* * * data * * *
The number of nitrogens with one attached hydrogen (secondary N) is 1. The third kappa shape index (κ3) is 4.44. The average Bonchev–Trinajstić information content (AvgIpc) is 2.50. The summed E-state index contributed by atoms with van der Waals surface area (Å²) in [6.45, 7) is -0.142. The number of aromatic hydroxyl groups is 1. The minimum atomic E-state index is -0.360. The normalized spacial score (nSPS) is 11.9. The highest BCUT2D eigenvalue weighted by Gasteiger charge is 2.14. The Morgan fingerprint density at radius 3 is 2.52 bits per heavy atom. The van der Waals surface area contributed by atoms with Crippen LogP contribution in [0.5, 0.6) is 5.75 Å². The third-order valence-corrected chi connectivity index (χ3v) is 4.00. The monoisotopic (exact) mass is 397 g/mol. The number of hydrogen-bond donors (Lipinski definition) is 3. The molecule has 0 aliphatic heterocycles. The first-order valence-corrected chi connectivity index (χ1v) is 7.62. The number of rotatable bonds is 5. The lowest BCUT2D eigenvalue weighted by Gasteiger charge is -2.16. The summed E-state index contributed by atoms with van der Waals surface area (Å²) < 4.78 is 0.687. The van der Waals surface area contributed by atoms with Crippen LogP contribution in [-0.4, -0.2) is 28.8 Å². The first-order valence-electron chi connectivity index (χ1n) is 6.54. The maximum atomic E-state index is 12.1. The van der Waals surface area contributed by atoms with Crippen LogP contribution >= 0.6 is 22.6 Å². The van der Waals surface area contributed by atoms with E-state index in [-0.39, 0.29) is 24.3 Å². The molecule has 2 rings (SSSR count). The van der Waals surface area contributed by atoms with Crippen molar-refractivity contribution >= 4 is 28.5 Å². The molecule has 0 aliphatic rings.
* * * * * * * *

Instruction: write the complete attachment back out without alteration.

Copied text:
The number of nitrogens with one attached hydrogen (secondary N) is 1. The third kappa shape index (κ3) is 4.44. The average Bonchev–Trinajstić information content (AvgIpc) is 2.50. The summed E-state index contributed by atoms with van der Waals surface area (Å²) in [6.45, 7) is -0.142. The number of aromatic hydroxyl groups is 1. The minimum atomic E-state index is -0.360. The normalized spacial score (nSPS) is 11.9. The highest BCUT2D eigenvalue weighted by Gasteiger charge is 2.14. The Morgan fingerprint density at radius 3 is 2.52 bits per heavy atom. The van der Waals surface area contributed by atoms with Crippen LogP contribution in [0.5, 0.6) is 5.75 Å². The third-order valence-corrected chi connectivity index (χ3v) is 4.00. The monoisotopic (exact) mass is 397 g/mol. The number of hydrogen-bond donors (Lipinski definition) is 3. The molecule has 0 aliphatic heterocycles. The first-order valence-corrected chi connectivity index (χ1v) is 7.62. The number of rotatable bonds is 5. The lowest BCUT2D eigenvalue weighted by Gasteiger charge is -2.16. The summed E-state index contributed by atoms with van der Waals surface area (Å²) < 4.78 is 0.687. The van der Waals surface area contributed by atoms with Crippen LogP contribution in [-0.4, -0.2) is 28.8 Å². The first-order valence-electron chi connectivity index (χ1n) is 6.54. The maximum atomic E-state index is 12.1. The van der Waals surface area contributed by atoms with Crippen LogP contribution >= 0.6 is 22.6 Å². The van der Waals surface area contributed by atoms with E-state index in [-0.39, 0.29) is 24.3 Å². The molecule has 2 rings (SSSR count). The van der Waals surface area contributed by atoms with Crippen molar-refractivity contribution >= 4 is 28.5 Å². The molecule has 0 aliphatic rings.